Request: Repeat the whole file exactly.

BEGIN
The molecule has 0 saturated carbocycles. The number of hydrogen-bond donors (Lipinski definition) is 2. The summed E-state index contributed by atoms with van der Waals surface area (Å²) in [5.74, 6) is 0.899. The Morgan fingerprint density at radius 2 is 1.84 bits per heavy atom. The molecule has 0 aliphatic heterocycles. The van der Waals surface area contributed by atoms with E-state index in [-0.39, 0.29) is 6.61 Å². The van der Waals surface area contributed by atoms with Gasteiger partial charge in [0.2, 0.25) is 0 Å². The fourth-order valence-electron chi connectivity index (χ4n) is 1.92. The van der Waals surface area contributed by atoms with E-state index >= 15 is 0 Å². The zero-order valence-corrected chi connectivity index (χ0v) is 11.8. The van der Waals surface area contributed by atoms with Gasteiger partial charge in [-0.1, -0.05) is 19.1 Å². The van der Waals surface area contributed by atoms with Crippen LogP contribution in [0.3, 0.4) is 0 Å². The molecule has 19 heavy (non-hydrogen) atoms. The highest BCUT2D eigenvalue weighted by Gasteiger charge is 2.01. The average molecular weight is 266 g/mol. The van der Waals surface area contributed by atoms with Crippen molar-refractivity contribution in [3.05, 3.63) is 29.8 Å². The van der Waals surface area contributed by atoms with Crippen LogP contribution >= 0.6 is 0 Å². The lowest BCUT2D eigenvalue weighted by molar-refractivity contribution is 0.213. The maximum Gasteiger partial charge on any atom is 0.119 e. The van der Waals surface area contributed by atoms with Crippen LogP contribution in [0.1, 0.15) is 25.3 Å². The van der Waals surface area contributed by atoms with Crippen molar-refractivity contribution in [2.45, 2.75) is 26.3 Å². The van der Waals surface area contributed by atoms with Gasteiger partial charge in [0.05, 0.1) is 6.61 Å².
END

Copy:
The molecule has 0 saturated carbocycles. The number of hydrogen-bond donors (Lipinski definition) is 2. The summed E-state index contributed by atoms with van der Waals surface area (Å²) in [5.74, 6) is 0.899. The Morgan fingerprint density at radius 2 is 1.84 bits per heavy atom. The molecule has 0 aliphatic heterocycles. The van der Waals surface area contributed by atoms with E-state index in [-0.39, 0.29) is 6.61 Å². The van der Waals surface area contributed by atoms with Gasteiger partial charge in [0.2, 0.25) is 0 Å². The fourth-order valence-electron chi connectivity index (χ4n) is 1.92. The van der Waals surface area contributed by atoms with E-state index >= 15 is 0 Å². The zero-order valence-corrected chi connectivity index (χ0v) is 11.8. The van der Waals surface area contributed by atoms with Gasteiger partial charge in [-0.1, -0.05) is 19.1 Å². The van der Waals surface area contributed by atoms with Crippen LogP contribution in [0.3, 0.4) is 0 Å². The molecule has 19 heavy (non-hydrogen) atoms. The highest BCUT2D eigenvalue weighted by Gasteiger charge is 2.01. The average molecular weight is 266 g/mol. The van der Waals surface area contributed by atoms with Crippen molar-refractivity contribution in [3.05, 3.63) is 29.8 Å². The van der Waals surface area contributed by atoms with Crippen LogP contribution >= 0.6 is 0 Å². The lowest BCUT2D eigenvalue weighted by molar-refractivity contribution is 0.213. The maximum Gasteiger partial charge on any atom is 0.119 e. The van der Waals surface area contributed by atoms with Crippen LogP contribution in [0.1, 0.15) is 25.3 Å². The van der Waals surface area contributed by atoms with Crippen molar-refractivity contribution in [2.45, 2.75) is 26.3 Å². The van der Waals surface area contributed by atoms with Gasteiger partial charge in [0.05, 0.1) is 6.61 Å².